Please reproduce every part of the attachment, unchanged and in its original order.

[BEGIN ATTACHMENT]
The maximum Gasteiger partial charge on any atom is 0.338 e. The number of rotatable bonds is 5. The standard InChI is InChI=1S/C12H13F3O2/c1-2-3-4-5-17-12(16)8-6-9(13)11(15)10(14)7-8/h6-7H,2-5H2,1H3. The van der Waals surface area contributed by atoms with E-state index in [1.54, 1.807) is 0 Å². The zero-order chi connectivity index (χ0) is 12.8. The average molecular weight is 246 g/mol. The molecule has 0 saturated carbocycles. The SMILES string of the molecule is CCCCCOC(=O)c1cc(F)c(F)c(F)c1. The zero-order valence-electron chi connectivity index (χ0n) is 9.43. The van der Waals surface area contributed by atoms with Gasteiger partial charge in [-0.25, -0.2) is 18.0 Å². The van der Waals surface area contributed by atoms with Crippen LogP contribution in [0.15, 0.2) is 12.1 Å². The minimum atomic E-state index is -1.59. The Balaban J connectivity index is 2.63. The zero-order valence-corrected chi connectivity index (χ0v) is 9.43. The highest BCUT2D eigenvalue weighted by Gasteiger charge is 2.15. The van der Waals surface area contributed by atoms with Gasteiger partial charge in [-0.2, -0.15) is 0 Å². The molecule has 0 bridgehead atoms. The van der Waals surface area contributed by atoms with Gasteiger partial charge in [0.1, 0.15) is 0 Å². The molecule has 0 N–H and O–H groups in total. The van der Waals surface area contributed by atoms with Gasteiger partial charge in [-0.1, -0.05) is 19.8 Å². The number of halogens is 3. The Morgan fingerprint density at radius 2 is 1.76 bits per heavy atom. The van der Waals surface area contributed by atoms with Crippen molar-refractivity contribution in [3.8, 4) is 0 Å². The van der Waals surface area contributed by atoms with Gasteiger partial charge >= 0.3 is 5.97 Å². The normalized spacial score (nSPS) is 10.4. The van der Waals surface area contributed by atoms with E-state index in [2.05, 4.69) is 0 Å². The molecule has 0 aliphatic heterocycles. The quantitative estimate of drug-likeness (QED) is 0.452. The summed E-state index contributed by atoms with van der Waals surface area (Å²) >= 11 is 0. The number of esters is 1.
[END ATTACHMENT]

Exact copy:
The maximum Gasteiger partial charge on any atom is 0.338 e. The number of rotatable bonds is 5. The standard InChI is InChI=1S/C12H13F3O2/c1-2-3-4-5-17-12(16)8-6-9(13)11(15)10(14)7-8/h6-7H,2-5H2,1H3. The van der Waals surface area contributed by atoms with E-state index in [1.54, 1.807) is 0 Å². The zero-order chi connectivity index (χ0) is 12.8. The average molecular weight is 246 g/mol. The molecule has 0 saturated carbocycles. The SMILES string of the molecule is CCCCCOC(=O)c1cc(F)c(F)c(F)c1. The zero-order valence-electron chi connectivity index (χ0n) is 9.43. The van der Waals surface area contributed by atoms with Gasteiger partial charge in [-0.25, -0.2) is 18.0 Å². The van der Waals surface area contributed by atoms with Crippen LogP contribution in [0.15, 0.2) is 12.1 Å². The minimum atomic E-state index is -1.59. The Balaban J connectivity index is 2.63. The zero-order valence-corrected chi connectivity index (χ0v) is 9.43. The highest BCUT2D eigenvalue weighted by Gasteiger charge is 2.15. The van der Waals surface area contributed by atoms with Gasteiger partial charge in [-0.2, -0.15) is 0 Å². The molecule has 0 bridgehead atoms. The van der Waals surface area contributed by atoms with Gasteiger partial charge in [0.1, 0.15) is 0 Å². The molecule has 0 N–H and O–H groups in total. The van der Waals surface area contributed by atoms with Gasteiger partial charge in [-0.1, -0.05) is 19.8 Å². The number of halogens is 3. The Morgan fingerprint density at radius 2 is 1.76 bits per heavy atom. The van der Waals surface area contributed by atoms with Crippen molar-refractivity contribution in [3.8, 4) is 0 Å². The van der Waals surface area contributed by atoms with Gasteiger partial charge >= 0.3 is 5.97 Å². The normalized spacial score (nSPS) is 10.4. The van der Waals surface area contributed by atoms with E-state index in [2.05, 4.69) is 0 Å². The molecule has 0 aliphatic heterocycles. The quantitative estimate of drug-likeness (QED) is 0.452. The summed E-state index contributed by atoms with van der Waals surface area (Å²) >= 11 is 0. The number of esters is 1.